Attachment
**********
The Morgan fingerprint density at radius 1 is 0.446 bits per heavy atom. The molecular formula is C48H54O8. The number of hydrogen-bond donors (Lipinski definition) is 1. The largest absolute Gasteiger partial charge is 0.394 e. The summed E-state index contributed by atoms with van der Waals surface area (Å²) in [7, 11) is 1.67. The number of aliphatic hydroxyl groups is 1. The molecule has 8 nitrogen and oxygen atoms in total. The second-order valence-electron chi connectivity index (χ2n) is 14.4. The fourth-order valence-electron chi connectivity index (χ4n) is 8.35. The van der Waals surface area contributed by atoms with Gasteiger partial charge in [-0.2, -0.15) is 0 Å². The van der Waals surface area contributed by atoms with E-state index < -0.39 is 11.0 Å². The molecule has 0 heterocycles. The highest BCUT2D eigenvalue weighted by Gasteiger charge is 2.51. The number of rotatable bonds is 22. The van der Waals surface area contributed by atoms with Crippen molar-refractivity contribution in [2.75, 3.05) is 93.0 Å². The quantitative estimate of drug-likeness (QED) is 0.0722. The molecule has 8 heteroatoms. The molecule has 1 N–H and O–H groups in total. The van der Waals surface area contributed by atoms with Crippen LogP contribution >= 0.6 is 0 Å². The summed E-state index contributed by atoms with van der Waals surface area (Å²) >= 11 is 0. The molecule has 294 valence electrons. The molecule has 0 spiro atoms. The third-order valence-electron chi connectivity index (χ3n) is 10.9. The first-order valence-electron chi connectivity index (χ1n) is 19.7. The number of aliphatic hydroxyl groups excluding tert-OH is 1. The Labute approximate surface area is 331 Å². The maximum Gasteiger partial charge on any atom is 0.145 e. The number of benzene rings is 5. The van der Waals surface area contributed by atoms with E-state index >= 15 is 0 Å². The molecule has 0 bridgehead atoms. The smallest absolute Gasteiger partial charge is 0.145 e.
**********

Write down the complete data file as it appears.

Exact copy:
The Morgan fingerprint density at radius 1 is 0.446 bits per heavy atom. The molecular formula is C48H54O8. The number of hydrogen-bond donors (Lipinski definition) is 1. The largest absolute Gasteiger partial charge is 0.394 e. The summed E-state index contributed by atoms with van der Waals surface area (Å²) in [7, 11) is 1.67. The number of aliphatic hydroxyl groups is 1. The molecule has 8 nitrogen and oxygen atoms in total. The second-order valence-electron chi connectivity index (χ2n) is 14.4. The fourth-order valence-electron chi connectivity index (χ4n) is 8.35. The van der Waals surface area contributed by atoms with Gasteiger partial charge in [-0.2, -0.15) is 0 Å². The van der Waals surface area contributed by atoms with E-state index < -0.39 is 11.0 Å². The molecule has 0 heterocycles. The highest BCUT2D eigenvalue weighted by Gasteiger charge is 2.51. The number of rotatable bonds is 22. The van der Waals surface area contributed by atoms with Crippen molar-refractivity contribution in [2.75, 3.05) is 93.0 Å². The quantitative estimate of drug-likeness (QED) is 0.0722. The molecule has 8 heteroatoms. The molecule has 1 N–H and O–H groups in total. The van der Waals surface area contributed by atoms with Crippen LogP contribution >= 0.6 is 0 Å². The summed E-state index contributed by atoms with van der Waals surface area (Å²) >= 11 is 0. The molecule has 294 valence electrons. The molecule has 0 spiro atoms. The third-order valence-electron chi connectivity index (χ3n) is 10.9. The first-order valence-electron chi connectivity index (χ1n) is 19.7. The number of aliphatic hydroxyl groups excluding tert-OH is 1. The Labute approximate surface area is 331 Å². The maximum Gasteiger partial charge on any atom is 0.145 e. The number of benzene rings is 5. The van der Waals surface area contributed by atoms with E-state index >= 15 is 0 Å². The molecule has 0 bridgehead atoms. The smallest absolute Gasteiger partial charge is 0.145 e.